• FIG. 5A shows a cross-sectional view of a portion of the roof 41. Referring to FIGS. 4 and 5A, the illustrated roof 41 includes a sloped frame structure 56 comprising a plurality of rafters 60 extending from the ridge 46 to the eaves 48 and 50. A sloped roof deck 54 is supported on the rafters 60, the roof deck 54 comprising, for example, plywood sheeting. A covering layer or structure 58 is spaced above the roof deck 54 to form a gap region 65, 68 between the roof deck 54 and the cover layer 58. The illustrated cover layer 58 comprises a plurality of cover elements 62 arranged generally in a plane or as a layer, and a field 51 of one or more solar panels positioned within the plane or layer. In the illustrated embodiment, the cover elements 62 comprise tiles, such as clay or concrete tiles. While the tiles 62 are illustrated as flat tiles, tiles of other shapes and sizes can alternatively be employed, such as S-type or M-type tiles. While the illustrated covering layer or structure 58 comprises a layer of tiles 62, it could alternatively comprise shingles or other types of cover elements.
  • In the illustrated embodiment, the tiles 62 are supported on battens 64, preferably in a manner known in the art. The illustrated battens 64 extend substantially parallel to the ridge 46 and the eaves 48 and 50. In this arrangement, the battens 64 define a “batten cavity” 65 between the roof deck 54 and the tiles 62. Each batten 64 preferably has openings to permit airflow therethrough between the batten's ridge-facing side 67 and eave-facing side 69. The battens' openings can be screened or otherwise filtered to prevent the flow of insects, vermin, debris, and the like through the battens 64.
  • Referring still to FIG. 5A, the field 51 of one or more solar panels 55 can be supported on a grid structure comprising a plurality of interconnected beams 66 that in turn rest upon the roof deck 54. The grid structure can include beams (not shown) that are oriented substantially parallel to the rafters 60, as well as beams 66 (some of which are shown) oriented substantially parallel to the battens 64. The grid structure defines a gap 68 between the roof deck 54 and the solar panel field 51. Preferably, the beams 66 have openings to allow airflow across the beams 66 within the gap 68. Such openings in the beams 66 can be screened or otherwise filtered to prevent the flow of insects, vermin, debris, and the like through the beams 66. The gap region 68 is preferably in fluid communication with the batten cavity 65. Although not shown, the solar panel field 51 is preferably electrically wired to one or more batteries, for collection of solar power in the form of electricity.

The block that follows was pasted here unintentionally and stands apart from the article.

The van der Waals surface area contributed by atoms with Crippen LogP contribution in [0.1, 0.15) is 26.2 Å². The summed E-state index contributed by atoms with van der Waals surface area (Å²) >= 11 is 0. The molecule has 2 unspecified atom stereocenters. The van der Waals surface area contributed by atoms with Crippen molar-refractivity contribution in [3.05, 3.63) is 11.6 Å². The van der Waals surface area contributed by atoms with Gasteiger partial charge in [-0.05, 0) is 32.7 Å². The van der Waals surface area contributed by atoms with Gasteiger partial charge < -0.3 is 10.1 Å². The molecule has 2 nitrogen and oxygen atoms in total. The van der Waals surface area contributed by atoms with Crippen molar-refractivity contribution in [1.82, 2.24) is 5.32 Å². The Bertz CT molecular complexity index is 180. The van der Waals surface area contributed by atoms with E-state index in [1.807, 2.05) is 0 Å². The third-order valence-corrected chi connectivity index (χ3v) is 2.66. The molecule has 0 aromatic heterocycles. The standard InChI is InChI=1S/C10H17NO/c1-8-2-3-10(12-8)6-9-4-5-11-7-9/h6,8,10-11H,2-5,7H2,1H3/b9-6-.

• In the illustrated embodiment, the solar panels 55 substantially mimic the appearance of the cover elements 62. As such, the solar panels 55 are preferably arranged in rows extending substantially parallel to the ridge 46 of the roof 41. Also, each row of solar panels 55 is vertically displaced from adjacent rows. A variety of different types of beam 66 configurations are possible. In the illustrated embodiment, certain of the beams 66 are configured to support both an upslope solar panel 55 and a downslope solar panel 55.
  • A radiant barrier layer 72 is preferably provided below the solar panel field 51 and above the roof deck 54. In the illustrated embodiment, each solar panel 55 includes a separate radiant barrier layer 72. The radiant barrier layer 72 is preferably spaced below the solar panel field 51 (e.g., the separate radiant barrier layer 72 for each solar panel 55 can be spaced below the solar panel 55), and is also preferably spaced above the roof deck 54. One example of a suitable radiant barrier layer 72 is aluminum foil. A spacer layer 70 is preferably interposed between the solar panel field 51 and the radiant barrier layer 72, to reduce heat flow to the solar panel field from below. In the illustrated embodiment, the underside of each solar panel 55 includes a separate spacer layer 70 and radiant barrier layer 72. Thus, in the illustrated embodiment, the solar panel field 51 comprises a plurality of solar panels 55, the spacer layer 70 comprises a plurality of spacer layer portions each underneath one of the solar panels 55, and the radiant barrier layer 72 comprises a plurality of radiant barrier layer portions each underneath one of the spacer layer portions. As used herein, the term “radiant barrier layer” may comprise one contiguous radiant barrier layer or a plurality of separate radiant barrier layer portions as shown. The term “spacer layer” may comprise one contiguous spacer layer or a plurality of separate spacer layer portions as shown. The spacer layer 70 preferably includes one or more air pockets, in order to reduce heat conduction through the layer 70. In one embodiment, the spacer layer 70 comprises bubble wrap or a material with similar insulative properties. Suitable radiant barrier and spacer layers are sold by Innovative Insulation, Inc. of Arlington, Tex.
  • In some embodiments, the radiant barrier layer 72 (or the separate layers 72 of the plurality of solar panels 55) have upper and lower surfaces with different reflectivities. For example, the top surface of the radiant barrier layer 72 can be less reflective of radiant heat than the bottom surface thereof, or vice-versa. Also, the radiant barrier layer 72 is preferably a poor heat conductor (e.g., aluminum foil), such that it does not conduct much heat to the solar panel field 51. Also, the radiant barrier layer 72 preferably has a low emissivity (the tendency of a material to radiate heat), so that it does not radiantly heat the solar panel field 51 to an undesirable extent. The radiant barrier layer 72 can optionally be used in conjunction with another radiant barrier layer associated with the roof deck 54, to provide further resistance to the flow of radiant heat.